The Best in Business Always Standardize

Be Different. Deliver Excellence.

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Jan 30, 2018

How Standardization Increases Efficiency

Ah yes, I’ll take your signature old fashioned! Do you mind swapping out the orange peel with a banana? Oh and could you use captain instead of rye? ...they’re basically the same color. Last thing; swear. I’m cutting back on sugar so lose that brown cube, I’ll use some honey. We’ll just call this a spin on a classic! *takes a sip* Well this tastes nothing like an old fashioned, I’d like a new drink please.

Why would an MSP (you) provide a standardized technology stack for your managed services offering? Why on earth would you limit yourself like that? How could you be so narrow-minded? There are thousands of products out there, and you’ve restricted yourself to a select few? WHY?

The same reason an old fashioned contains a specific set of ingredients. Because standardization works. (And tastes incredible).

Let’s switch industries for a second and try this again. You’re walking down the airport terminal with a close buddy of yours who has an uncanny amount of airline knowledge, specifically in business operations and maintenance of passenger jets (one of those guys). To your left, Terminal A is packed with Southwest jets. And to your right, Terminal B; a mix and match of jets ranging in all shapes, sizes, and colors. Buddy turns your way and asks, “Do you know what makes Southwest so special?” Is he serious? Of course you do… your moment to shine… deep breath… “I sure do. Bags fly free!”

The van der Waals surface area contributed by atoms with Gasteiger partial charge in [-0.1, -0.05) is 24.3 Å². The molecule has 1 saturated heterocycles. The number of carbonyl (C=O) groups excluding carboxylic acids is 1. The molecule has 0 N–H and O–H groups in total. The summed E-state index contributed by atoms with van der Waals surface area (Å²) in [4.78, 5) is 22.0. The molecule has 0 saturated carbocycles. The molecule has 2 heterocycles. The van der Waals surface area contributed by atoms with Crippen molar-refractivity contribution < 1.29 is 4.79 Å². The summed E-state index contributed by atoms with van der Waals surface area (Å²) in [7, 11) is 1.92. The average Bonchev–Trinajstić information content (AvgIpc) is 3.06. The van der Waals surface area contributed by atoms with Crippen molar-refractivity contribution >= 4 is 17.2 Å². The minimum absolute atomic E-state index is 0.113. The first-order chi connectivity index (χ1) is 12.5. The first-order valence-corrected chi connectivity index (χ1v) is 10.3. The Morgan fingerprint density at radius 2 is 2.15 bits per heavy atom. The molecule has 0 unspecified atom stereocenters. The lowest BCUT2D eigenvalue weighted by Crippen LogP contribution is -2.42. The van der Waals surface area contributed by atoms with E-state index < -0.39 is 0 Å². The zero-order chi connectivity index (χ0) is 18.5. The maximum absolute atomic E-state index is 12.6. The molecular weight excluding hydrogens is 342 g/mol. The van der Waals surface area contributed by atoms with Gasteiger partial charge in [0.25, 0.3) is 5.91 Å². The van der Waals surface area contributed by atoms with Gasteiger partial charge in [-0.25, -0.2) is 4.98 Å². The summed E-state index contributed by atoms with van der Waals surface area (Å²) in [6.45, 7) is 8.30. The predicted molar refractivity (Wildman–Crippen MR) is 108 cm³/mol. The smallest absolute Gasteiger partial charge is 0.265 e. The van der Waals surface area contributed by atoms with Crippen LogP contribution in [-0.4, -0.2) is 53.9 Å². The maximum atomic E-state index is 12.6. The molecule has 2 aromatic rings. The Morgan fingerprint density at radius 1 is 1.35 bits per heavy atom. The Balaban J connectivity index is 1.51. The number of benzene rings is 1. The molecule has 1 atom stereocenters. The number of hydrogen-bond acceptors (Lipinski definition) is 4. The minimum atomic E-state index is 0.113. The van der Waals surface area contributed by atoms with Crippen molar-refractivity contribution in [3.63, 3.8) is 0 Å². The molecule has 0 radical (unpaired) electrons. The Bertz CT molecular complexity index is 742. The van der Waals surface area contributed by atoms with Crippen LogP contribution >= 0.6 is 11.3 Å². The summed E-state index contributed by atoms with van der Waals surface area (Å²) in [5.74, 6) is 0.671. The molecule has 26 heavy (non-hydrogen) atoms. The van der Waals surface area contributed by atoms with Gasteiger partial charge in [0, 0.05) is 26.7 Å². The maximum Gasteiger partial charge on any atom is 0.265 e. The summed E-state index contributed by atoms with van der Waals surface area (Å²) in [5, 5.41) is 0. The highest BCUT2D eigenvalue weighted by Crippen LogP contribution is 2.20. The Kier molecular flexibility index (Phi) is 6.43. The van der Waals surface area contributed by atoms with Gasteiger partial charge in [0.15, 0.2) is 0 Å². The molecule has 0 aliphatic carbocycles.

TRAP.

While you weren’t necessarily wrong, it turns out there are a lot of things that make Southwest special, and Buddy’s about to spend the next 15 minutes telling you how. For starters, despite operating in a notoriously brutal industry, Southwest has recorded over 40+ years of consecutive profitability. How do they do it? By keeping operations simple. Terminal A only consists of Boeing 737’s. While Terminal B has over 10 types of aircraft. Southwest only needs to train their mechanics on one type of airplane. Their inventory contains extra parts for only one type of airplane. All of their on-board and ground crew are familiar with only one type of airplane. And if they need to swap a plane on short notice for maintenance, the fleet is totally interchangeable. Lastly, to avoid the interdependence on connecting flights, Southwest practices point-to-point travel in which their plane lands, goes through turnaround, and heads right back where it came from. By understanding their target market and intentionally limiting themselves to the domestic business commuter Southwest can turn a plane around in an industry leading 25 minutes.

What kind of turnaround can your team achieve? How many miscellaneous parts are sitting in your inventory? When it comes to ticket resolution, does your team follow an ever improving workflow, driving further efficiencies? Or are you continuing to add new workflows due to multiple exceptions and a lack of customer targeting?

Industry leaders say it. The internet says it. My blog says it. It’s simple.

The best in the business standardize.

Doesn’t matter if you’re in commercial aviation, fast food, or managed services. Those that achieve higher OML’s, and higher profitability, have honed their offering and have become exceptionally good at delivering it.


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Category: Technology

About The Author

Jake Wagner

Jake Wagner, an Account Manager for Collabrance, is responsible for sharing, coaching, and training partners on Managed Services best practices. Jake is a great resource providing value to help partners achieve greater success in their business. Jake graduated from the University of Dubuque with a bachelor’s degree in Business Marketing.


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